DANDONG, China (Reuters) - The United Nations may have failed to slow North Korea’s weapons programmes, but the country’s economy is already showing signs it is feeling the squeeze from the ongoing clampdown on trade, including a curb on fuel sales by China.
The latest sanctions agreed on Monday by the UN Security Council ban the export of textiles from North Korea, one of its few substantial foreign currency earners. They also capped imports of oil and refined products, without imposing the full ban the United States had sought.
Chinese traders along the border with North Korea and some regular visitors to the isolated country said scarcer and costlier fuel, as well as earlier UN sanctions banning the export of commodities such as seafood and coal, are now taking a toll.
“Our factory in North Korea is about to go bankrupt,” said an ethnically-Korean Chinese businessman in Dandong who sells cars refurbished at a factory in North Korea. He declined to be identified due to the sensitivity of the situation.
“If they can’t pay us, we’re not going to give them goods for free,” he said, referring to his North Korean customers.
A trader at another auto-related businesses in Dandong said cross-border trade had been hurt over the past few years, which he attributed to sanctions and less access to petrol. Several Chinese traders told Reuters the sanctions had stymied North Korean businesses’ ability to raise hard currency to trade.
“Last month sales were really bad, I only sold a couple of vehicles,” said the Chinese trader who sells new trucks, vans and minibuses to North Korea. “In August last year, I sold tens of vehicles and I thought that was bad.”
On top of the sanctions, some traders said Chinese officials have stepped up efforts to curb smuggling across the border, a key source of fuel in the northern parts of North Korea.
And Chinese bank branches in the northeast have curtailed doing business with North Koreans, according to branch staff.
FUEL PRICES SURGE
Still, North Korea has made strides in increasing its economic independence and not all traders or observers agreed the international pressure was having a major economic impact.
Many residents, long accustomed to restrictions and shortages, were most concerned about the risk of already tight fuel supplies being cut further, said Kang Mi-jin, a North Korean defector in Seoul who reports for the Daily NK website.
“If the U.S. were to say they plan to bomb Pyongyang, North Koreans wouldn’t care less. But if China says they are considering slashing oil exports to North Korea because of missile or nuclear tests, North Koreans would absolutely freak out,” she said.
Reuters reported in late June that state-run China National Petroleum Corp (CNPC) had suspended sales of gasoline and fuel to North Korea over concerns it would not get paid, and Chinese customs data showed that gasoline exports to the North had dropped 97 percent from a year earlier.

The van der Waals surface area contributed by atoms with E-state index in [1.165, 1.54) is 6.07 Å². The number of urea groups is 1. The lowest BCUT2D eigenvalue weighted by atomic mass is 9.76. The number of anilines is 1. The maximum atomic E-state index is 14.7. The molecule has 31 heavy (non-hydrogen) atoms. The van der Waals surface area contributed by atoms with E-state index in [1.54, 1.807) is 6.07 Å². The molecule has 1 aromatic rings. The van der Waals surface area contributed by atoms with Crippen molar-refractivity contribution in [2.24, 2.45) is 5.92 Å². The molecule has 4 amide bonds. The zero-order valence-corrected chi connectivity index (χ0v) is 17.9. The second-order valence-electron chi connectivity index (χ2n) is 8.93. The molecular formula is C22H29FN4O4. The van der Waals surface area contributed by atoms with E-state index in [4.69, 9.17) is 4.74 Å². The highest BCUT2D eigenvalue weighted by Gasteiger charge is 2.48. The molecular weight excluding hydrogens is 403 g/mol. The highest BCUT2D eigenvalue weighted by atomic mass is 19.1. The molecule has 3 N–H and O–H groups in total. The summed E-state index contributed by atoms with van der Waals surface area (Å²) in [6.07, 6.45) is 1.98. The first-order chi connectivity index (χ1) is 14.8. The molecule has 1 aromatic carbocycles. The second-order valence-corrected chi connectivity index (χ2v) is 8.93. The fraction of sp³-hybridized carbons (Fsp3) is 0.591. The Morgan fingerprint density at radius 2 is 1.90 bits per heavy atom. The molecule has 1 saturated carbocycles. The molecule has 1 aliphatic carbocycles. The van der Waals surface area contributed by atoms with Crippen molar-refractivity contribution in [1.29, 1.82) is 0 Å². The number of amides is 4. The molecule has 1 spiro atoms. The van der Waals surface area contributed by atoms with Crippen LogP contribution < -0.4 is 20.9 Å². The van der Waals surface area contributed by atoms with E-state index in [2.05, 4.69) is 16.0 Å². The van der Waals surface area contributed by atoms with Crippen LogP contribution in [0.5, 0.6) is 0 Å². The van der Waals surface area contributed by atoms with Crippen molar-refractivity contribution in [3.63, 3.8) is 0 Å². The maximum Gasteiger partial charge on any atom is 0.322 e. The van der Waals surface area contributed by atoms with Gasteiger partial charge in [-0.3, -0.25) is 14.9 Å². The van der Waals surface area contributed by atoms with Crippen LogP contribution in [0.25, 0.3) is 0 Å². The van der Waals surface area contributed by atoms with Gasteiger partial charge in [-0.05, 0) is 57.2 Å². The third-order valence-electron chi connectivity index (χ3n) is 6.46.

Petrol and diesel prices in North Korea surged after the cut and have almost doubled since late last year. In early September, petrol cost an average of $1.73/kg, compared with 97 cents last December, according to data from the defector-run Daily NK.
“The cost of living has gone up, the price of petrol has risen and there are fewer cars on the streets,” a foreign resident of the North Korean capital told Reuters. The only thing that had become cheaper was coal, he said, after China banned North Korean coal imports earlier this year.
Some of the scarcity of oil products and higher prices may have been caused by hoarding in anticipation of a clampdown on supply.
North Korea cancelled an air show scheduled for this month in the coastal city of Wonsan, citing “current geopolitical circumstances”. Several Chinese traders said they believed it was because the military is saving aviation fuel.
The new UN resolution imposes a ban on condensates and natural gas liquids, a cap of 2 million barrels a year on refined petroleum products, and a cap on crude oil exports to North Korea at current levels.
OIL NOT BOMBS
North Korea uses far less crude than during its industrial heyday in the 1970s and 1980s, according to the U.S. Energy Information Administration. After cut-price supplies from China and the Soviet Union ended following the Cold War, consumption dropped from 76,000 barrels per day in 1991 to an estimated 15,000 last year, according to the EIA.
The use of small-scale solar has become widespread in the North, with many apartment balconies dotted with panels providing power for cooking and lighting.
China has not disclosed crude exports to North Korea for several years but industry sources say it supplies about 520,000 tonnes of crude a year to North Korea through an aging pipeline.
The pipeline already operates at the minimum level for which the waxy crude from China’s Daqing oil fields can flow without clogging, according to a senior oil industry source.
Chun Yung-woo, a former South Korean envoy on the North Korean nuclear issue, said the North could endure for a year or two without oil imports.
“North Koreans are so used to living in harsh economic conditions that they would just get by for at least one year even if the oil ban is adopted, rationing the existing stockpile among top elites at a minimum level and replacing cars, tractors, equipment with cow wagons, human labour etc,” he said.
“They would also manage to produce oil from whatever resources are available, whether it be coal, trees or plants.”
Additional reporting by Chen Aizhu in Beijing and Heekyong Yang and Hyonghee Shin in Seoul; Editing by Tony Munroe and Lincoln Feast
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